Covering the African American experience at Cabrini

By Gekeya Pinder
April 29, 2024

African American College Graduates of 2019. Photo from flickr.
African American College Graduates of 2019. Photo from flickr.

Cabrini was not always the diverse school it is today, but the Loquitur covered issues that impacted African Americans’ daily life.

When Martin Luther King Jr. died in 1968, the story, “King: Profile in Peace,” was used as a lesson for students to be to new Black students who would be attending the university that fall. In later years, The Loquitur featured stories focusing on “Historic Black Americans” and “Black Education.”

Racism at Cabrini

Important quote by MLK. photo from google.

In 1989, when a racist incident toward a minority student on campus came to light, the Loquitur staff struggled with how to cover it.

Rachel Slaughter, Class of ’89, said, “We had some sort of a racial issue at Xavier Hall, there was some racial slurs written somewhere and I wanted to cover that but that wasn’t on the Loquitur’s agenda and if it was, it wasn’t a story given to me. I do remember that it was covered in a brief way, but in a way that I wanted to expand and bring more awareness to the racial intolerance that some of us felt on campus.”

The story, “Racism plagues campus again,” which reflected on what happened with the racist incident, was written around the same time as the story, “Minority enrollment hits record low,” which reflected on Black students not wanting to attend the university because of the outbreak of racist incidents.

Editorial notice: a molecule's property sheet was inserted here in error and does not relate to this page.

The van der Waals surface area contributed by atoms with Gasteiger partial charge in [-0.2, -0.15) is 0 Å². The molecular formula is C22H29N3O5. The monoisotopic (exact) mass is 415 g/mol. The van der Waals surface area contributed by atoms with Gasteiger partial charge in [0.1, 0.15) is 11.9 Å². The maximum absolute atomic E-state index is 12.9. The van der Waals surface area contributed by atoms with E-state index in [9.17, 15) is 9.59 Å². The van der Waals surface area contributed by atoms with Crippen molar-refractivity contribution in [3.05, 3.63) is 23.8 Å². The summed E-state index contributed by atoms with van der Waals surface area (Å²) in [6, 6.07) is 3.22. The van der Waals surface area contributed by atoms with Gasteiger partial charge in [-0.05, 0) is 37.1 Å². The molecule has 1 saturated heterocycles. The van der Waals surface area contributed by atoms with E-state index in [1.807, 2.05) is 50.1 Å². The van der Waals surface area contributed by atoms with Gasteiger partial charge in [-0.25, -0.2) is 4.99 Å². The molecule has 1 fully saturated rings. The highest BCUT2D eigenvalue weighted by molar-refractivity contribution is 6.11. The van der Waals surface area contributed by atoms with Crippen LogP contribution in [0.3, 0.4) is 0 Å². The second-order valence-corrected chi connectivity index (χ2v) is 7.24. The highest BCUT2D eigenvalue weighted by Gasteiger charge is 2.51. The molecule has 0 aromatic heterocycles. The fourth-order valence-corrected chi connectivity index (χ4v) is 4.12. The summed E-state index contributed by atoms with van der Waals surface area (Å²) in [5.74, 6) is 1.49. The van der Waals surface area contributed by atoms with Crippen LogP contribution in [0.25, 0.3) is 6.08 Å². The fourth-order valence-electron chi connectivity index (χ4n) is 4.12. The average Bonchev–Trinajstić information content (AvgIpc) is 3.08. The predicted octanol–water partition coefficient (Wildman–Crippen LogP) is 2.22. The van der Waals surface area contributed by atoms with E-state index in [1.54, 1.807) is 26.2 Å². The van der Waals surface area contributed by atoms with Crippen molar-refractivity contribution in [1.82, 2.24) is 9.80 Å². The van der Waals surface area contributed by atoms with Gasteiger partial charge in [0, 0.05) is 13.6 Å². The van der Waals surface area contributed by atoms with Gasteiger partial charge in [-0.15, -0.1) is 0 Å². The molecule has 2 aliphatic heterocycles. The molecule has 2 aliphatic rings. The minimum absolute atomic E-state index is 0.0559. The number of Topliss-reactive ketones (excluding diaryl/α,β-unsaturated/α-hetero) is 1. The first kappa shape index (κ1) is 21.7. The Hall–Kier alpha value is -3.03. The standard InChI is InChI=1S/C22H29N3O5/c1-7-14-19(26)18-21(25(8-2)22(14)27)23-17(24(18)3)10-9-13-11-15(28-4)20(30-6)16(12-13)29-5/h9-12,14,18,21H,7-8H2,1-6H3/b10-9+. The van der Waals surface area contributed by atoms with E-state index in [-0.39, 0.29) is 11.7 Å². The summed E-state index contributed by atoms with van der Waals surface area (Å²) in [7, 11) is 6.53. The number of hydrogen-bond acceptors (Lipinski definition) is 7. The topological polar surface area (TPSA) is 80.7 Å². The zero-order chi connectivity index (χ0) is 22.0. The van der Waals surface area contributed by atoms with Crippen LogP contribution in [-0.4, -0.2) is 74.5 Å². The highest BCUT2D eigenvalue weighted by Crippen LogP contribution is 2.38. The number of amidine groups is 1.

Slaughter said, “As a person of color, I spoke up and wanted to do more coverage of local and national events that involved people of color. That was always my push as a person who thought of herself as a rebel or very socially and racially aware.”

She continued, “The issue that I covered was that there wasn’t enough integration for people of color on the campus. I felt like I was missing some sort of acceptance during that time.”

Getting coverage of the Black issues was specifically not on the agenda for the Loquitur, but Black editors pushed that agenda for the African American community that was growing in population at Cabrini from 1989-1999, to show that they are heardand understood as well.

The change in coverage

The Loquitur’s focus shifted as the years went by, especially around 2020 when the awareness of racism and police brutality against African Americans opened everyone’s eyes

Black Loquitur editors and reporters such as Sydnee Reddy, Troi Patrick, Toniann Gooden, and many more, wrote stories or reflections of who they are as Black students at a predominately white school.

Racism wasn’t the only topic that was covered regarding the African American experience; the paper also covered what the university offered for their BIPOC students.

Armani Parker (’23), Former President of the Black Student Union. Photo from The Loquitur.

Patrick’s story, “Being a Black Student Union board member,” showed the importance of being a part of a club that reflects who she is, and provides a welcoming place for everyone like her.

Patrick, (’21), said, “During the time I attended Cabrini, I was doing the Loquitur and the Black Student Union. I felt like it was important to me to be in a group that had a presence on campus that was meant to uplift Black students on the Cabrini Campus.”

The Loquitur helped Black editors be a voice for other Black students on campus who felt unseen.

In 2021, Reddy (’23), wrote “Being Black on a campus that cut Black studies,” reflecting on what other Black students may been feeling. Reddy won the award of the 2022 Keystone Media Award for this story.

Reddy said, “When the decision was made to cut Black studies, I felt unseen as a Black student. It was a Perspectives opinion editorial, so it was all my thoughts wrapped in a story. Plus, I believe I was speaking for the majority of Black students on campus.”

The Loquitur may have left the African American experience unnoticed for a while, but ultimately, it helped Black writers speak up for what they believed in and what others were afraid to say.

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Gekeya Pinder

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